The printing was to have been done with a 60-inch-wide double drum road roller: being wider than the blocks would ensure complete compression along the edges of the block, and the weight (compared to a smaller machine) would aid impression. Also, the rear drum would allow the printer to drive straight across the blocks just once to print a block.
Unfortunately the equipment supplier had a mechanical problem with the promised 60-inch machine, and a smaller 50-inch single-drum version was supplied. This allowed for almost no lateral error when aligning the drum to the block. The single drum also meant the machine had to be driven over the block, and then reversed so it would be in position for the next block. (The double-drum machine could have been driven across a block to make an impression, then simple reversed for the next.)
The blocks were inked with rubber-based letterpress ink, which proved a poor choice for printing on the cloth; it took ages to dry. Peter says next time he'd use Gamblin relief ink. A number of very large lithograph hand rollers were used, with two or three people inking a block ("Once you know the sound of a roller on a full block, you know when to print," Peter says.)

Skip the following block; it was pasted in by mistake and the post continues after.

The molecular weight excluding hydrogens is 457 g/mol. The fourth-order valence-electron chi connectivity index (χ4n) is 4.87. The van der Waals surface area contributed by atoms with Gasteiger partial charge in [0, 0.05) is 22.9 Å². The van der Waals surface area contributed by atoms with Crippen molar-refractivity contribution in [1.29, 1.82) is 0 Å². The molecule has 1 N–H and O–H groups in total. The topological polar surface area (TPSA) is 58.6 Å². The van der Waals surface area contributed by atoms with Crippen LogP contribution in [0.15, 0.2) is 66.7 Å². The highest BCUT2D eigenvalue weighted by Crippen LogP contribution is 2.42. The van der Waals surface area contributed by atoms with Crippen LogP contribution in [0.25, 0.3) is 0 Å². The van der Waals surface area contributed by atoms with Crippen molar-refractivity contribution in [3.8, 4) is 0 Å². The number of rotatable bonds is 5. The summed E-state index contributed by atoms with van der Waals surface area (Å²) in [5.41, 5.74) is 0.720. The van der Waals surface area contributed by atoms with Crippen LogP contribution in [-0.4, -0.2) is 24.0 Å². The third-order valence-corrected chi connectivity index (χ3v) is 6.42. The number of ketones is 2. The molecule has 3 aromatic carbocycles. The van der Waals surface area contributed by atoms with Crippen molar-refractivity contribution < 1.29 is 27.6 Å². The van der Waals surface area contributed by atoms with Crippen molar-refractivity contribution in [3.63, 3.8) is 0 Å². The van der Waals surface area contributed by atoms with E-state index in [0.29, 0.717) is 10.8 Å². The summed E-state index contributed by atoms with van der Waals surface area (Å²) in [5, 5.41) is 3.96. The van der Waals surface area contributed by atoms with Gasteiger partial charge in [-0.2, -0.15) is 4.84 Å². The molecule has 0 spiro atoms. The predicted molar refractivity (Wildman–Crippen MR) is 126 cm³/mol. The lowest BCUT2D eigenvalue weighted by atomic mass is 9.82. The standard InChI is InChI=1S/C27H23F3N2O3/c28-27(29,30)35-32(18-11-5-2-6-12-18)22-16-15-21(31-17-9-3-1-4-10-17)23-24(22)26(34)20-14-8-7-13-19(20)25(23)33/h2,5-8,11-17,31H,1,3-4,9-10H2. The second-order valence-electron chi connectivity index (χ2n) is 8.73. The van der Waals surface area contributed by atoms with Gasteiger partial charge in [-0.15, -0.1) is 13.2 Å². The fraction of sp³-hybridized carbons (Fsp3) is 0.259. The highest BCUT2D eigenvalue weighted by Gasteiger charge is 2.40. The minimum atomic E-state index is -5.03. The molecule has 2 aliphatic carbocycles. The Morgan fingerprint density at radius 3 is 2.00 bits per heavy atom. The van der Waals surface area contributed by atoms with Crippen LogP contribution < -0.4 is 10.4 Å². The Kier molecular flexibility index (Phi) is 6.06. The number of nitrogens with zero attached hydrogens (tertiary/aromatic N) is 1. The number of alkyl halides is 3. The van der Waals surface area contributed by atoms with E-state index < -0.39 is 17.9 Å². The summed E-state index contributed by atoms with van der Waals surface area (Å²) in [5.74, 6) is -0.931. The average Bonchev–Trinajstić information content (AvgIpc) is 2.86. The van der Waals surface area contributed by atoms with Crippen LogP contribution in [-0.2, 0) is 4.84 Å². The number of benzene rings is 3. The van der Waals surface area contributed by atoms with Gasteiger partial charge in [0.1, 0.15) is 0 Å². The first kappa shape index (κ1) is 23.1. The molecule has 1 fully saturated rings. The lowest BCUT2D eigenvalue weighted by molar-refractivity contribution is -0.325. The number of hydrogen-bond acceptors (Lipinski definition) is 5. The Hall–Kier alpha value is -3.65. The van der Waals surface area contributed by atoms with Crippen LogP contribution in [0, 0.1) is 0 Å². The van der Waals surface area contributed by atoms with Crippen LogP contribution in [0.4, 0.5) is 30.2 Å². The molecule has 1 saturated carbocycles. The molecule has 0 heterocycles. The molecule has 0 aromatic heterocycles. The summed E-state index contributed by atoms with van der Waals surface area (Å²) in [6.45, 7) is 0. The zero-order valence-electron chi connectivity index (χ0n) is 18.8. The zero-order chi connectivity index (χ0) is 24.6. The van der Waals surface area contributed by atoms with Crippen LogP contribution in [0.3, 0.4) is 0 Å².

For the bed of what would be the printing area, they needed a smooth, flat and level area of pavement. Some kind of system is needed for registering the blocks; chalk marks on the pavement can work. A trip of plywood cut with a bevel along the 4-foot dimension was placed on the ground, parallel to the roller. This acted as a ramp, raising the roller to the block's face, rather than bang into the edge and possibly push the block along the ground, or (worse!) crush that edge of the block.
A thin press blanket was placed on the ground, to minimize irregularities in the ground. The block was then placed on the blanket, and the paper or cloth laid down: two people held one of the short ends while two others positioned the opposite end around the edge of the block nearest to the roller, and held it in place. The two helpers then gentle lowered the material on to the inked block.